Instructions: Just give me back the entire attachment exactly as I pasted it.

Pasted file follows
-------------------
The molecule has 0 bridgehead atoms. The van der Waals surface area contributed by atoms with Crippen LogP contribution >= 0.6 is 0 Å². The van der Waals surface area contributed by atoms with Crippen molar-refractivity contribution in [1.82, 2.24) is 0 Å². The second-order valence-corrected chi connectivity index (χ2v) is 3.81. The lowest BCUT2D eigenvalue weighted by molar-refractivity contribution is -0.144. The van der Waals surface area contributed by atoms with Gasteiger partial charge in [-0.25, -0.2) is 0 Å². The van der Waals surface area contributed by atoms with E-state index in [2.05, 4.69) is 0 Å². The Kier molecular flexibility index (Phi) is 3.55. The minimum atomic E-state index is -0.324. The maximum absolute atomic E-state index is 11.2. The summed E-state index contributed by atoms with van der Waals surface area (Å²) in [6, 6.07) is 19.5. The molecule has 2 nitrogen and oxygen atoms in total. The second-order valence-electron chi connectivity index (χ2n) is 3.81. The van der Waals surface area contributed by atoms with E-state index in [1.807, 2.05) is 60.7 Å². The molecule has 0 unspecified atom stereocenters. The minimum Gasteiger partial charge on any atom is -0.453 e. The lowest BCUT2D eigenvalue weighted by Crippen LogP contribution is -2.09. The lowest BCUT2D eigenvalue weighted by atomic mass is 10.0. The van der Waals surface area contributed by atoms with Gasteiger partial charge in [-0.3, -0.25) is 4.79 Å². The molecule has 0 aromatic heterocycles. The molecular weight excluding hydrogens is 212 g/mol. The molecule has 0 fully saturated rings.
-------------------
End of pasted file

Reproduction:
The molecule has 0 bridgehead atoms. The van der Waals surface area contributed by atoms with Crippen LogP contribution >= 0.6 is 0 Å². The van der Waals surface area contributed by atoms with Crippen molar-refractivity contribution in [1.82, 2.24) is 0 Å². The second-order valence-corrected chi connectivity index (χ2v) is 3.81. The lowest BCUT2D eigenvalue weighted by molar-refractivity contribution is -0.144. The van der Waals surface area contributed by atoms with Gasteiger partial charge in [-0.25, -0.2) is 0 Å². The van der Waals surface area contributed by atoms with E-state index in [2.05, 4.69) is 0 Å². The Kier molecular flexibility index (Phi) is 3.55. The minimum atomic E-state index is -0.324. The maximum absolute atomic E-state index is 11.2. The summed E-state index contributed by atoms with van der Waals surface area (Å²) in [6, 6.07) is 19.5. The molecule has 2 nitrogen and oxygen atoms in total. The second-order valence-electron chi connectivity index (χ2n) is 3.81. The van der Waals surface area contributed by atoms with E-state index in [1.807, 2.05) is 60.7 Å². The molecule has 0 unspecified atom stereocenters. The minimum Gasteiger partial charge on any atom is -0.453 e. The lowest BCUT2D eigenvalue weighted by Crippen LogP contribution is -2.09. The lowest BCUT2D eigenvalue weighted by atomic mass is 10.0. The van der Waals surface area contributed by atoms with Gasteiger partial charge in [-0.3, -0.25) is 4.79 Å². The molecule has 0 aromatic heterocycles. The molecular weight excluding hydrogens is 212 g/mol. The molecule has 0 fully saturated rings.